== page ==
I think it’s funny to have that very classically trained and slightly repressed type of movement occurring at the same time as the frantic energy that is present in a room full of hormonal teenagers and rehearsal expectations. And American culture’s fascination with exhibiting/putting children on stage, possibly because it’s a way for adults to vicariously live through them and revisit their unfulfilled childhood imagination.
Q: As an adult woman now revisiting childhood idolizations and experiences, at first with Dress Up My Lindsay and now with Cotillion there is a continuing conversation of ‘dress up’, coming of age, societal pressures, and innocence. Are there institutions are you most interested in that are assisting and impeding on the growth of adolescents?
Ah, this is a great question; do you have all day? Ha-ha!
Something that I think about a lot nowadays is what I like to call the “war on imagination” or the “war on innocence.” My Lindsay Series has a lot to do with innocence, exploring my childhood innocence and imagination but through “dressing up” her.
Like so many child stars, I think Lindsay was robbed of her innocence at a young age because of the pop culture media’s exploitative nature, and as a society we watched her crumble from it. Through watching her difficulties growing-up we see the way the media as an institution exploits and targets children in a very conspicuous way.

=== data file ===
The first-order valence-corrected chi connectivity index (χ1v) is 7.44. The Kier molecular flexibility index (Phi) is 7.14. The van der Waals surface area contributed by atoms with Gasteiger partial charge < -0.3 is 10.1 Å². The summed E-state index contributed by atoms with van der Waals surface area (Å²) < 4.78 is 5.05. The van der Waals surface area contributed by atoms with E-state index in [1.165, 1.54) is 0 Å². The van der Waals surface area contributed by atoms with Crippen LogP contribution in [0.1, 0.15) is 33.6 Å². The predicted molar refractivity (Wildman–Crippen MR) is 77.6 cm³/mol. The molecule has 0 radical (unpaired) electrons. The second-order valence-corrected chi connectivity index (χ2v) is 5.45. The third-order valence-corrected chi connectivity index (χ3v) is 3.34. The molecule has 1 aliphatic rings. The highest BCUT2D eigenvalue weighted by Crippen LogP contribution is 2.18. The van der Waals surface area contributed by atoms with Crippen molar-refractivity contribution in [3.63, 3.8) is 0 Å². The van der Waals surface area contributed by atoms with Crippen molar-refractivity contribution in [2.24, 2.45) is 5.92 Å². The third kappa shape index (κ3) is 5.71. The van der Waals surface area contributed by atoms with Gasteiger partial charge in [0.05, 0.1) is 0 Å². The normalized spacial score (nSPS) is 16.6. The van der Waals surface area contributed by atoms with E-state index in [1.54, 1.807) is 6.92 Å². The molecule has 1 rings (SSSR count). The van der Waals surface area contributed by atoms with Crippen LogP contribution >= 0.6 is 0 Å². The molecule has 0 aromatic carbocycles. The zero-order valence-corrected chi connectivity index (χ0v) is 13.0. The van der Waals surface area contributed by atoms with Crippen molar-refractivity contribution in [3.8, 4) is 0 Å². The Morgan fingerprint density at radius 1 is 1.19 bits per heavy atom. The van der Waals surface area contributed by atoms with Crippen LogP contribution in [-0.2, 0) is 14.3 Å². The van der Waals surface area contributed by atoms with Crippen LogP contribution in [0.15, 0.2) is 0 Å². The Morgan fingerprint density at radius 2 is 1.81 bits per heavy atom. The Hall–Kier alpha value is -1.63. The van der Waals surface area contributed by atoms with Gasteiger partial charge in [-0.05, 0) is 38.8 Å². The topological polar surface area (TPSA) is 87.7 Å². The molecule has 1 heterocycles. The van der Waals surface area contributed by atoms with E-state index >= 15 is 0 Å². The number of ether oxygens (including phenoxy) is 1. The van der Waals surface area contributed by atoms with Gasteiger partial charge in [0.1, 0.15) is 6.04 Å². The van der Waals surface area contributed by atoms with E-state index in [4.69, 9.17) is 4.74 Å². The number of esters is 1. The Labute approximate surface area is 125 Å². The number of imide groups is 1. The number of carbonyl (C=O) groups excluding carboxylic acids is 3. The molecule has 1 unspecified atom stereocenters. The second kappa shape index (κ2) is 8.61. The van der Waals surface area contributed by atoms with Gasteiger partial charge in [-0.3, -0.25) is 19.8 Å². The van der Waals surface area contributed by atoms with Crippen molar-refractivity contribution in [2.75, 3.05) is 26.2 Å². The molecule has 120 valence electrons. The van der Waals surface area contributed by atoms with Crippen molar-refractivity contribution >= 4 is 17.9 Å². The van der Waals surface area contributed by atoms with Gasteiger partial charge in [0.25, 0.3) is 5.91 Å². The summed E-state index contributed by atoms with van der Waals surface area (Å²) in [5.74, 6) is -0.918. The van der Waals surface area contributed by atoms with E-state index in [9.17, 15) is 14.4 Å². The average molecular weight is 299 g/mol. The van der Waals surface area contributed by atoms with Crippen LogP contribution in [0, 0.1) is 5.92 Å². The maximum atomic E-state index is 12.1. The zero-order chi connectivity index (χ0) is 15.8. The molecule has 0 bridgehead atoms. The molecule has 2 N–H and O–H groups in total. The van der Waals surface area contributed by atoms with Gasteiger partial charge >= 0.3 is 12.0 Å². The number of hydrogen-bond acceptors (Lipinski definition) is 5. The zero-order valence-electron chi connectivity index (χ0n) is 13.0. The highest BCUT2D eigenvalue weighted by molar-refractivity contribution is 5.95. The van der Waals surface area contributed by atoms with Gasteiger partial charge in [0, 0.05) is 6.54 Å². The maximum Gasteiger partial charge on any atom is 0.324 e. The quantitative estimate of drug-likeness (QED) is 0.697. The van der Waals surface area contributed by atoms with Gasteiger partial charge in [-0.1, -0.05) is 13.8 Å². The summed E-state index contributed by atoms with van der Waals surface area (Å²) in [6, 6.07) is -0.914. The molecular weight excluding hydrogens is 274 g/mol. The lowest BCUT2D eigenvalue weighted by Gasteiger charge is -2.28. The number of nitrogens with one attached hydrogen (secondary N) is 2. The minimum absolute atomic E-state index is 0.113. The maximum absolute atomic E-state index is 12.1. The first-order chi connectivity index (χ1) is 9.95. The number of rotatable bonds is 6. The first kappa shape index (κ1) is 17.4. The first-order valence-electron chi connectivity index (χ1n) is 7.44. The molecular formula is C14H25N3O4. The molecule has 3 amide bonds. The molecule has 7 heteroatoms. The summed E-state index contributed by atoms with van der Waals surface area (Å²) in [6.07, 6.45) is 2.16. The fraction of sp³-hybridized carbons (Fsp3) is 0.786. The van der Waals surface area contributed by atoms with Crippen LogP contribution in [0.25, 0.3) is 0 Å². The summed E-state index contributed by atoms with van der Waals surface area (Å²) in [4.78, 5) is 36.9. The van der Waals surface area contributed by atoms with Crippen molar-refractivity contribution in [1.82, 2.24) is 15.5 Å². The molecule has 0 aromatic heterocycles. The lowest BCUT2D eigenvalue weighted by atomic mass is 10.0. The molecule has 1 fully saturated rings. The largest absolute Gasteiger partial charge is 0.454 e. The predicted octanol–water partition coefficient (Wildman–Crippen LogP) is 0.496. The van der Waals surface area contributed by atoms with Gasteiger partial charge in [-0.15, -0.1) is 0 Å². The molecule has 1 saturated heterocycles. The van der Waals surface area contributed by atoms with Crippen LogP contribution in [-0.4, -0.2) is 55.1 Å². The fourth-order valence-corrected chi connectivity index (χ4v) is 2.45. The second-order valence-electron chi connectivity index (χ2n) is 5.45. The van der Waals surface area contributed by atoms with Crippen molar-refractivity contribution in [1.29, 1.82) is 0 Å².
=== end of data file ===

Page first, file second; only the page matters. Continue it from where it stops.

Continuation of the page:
This then begins to blur the line of observer and performer, because our observation and engagement has the media simultaneously targeting and exploiting us too. This is especially the case nowadays with social media where profit is generated through engagement.
I wanted to investigate how the imposed institutions such as school, healthcare, and even certain belief systems, are exploiting and conditioning us, from a young age, to conform to their standards of existence.
Cotillion was my way of expanding on that idea, but through painting an experience that I felt captured these dynamics of society in a very vibrant and sort of satirical way. I don’t want it to come across as all doom and gloom because I do think there’s something fascinating about it and seeing how sometimes structure can bring out the best in people.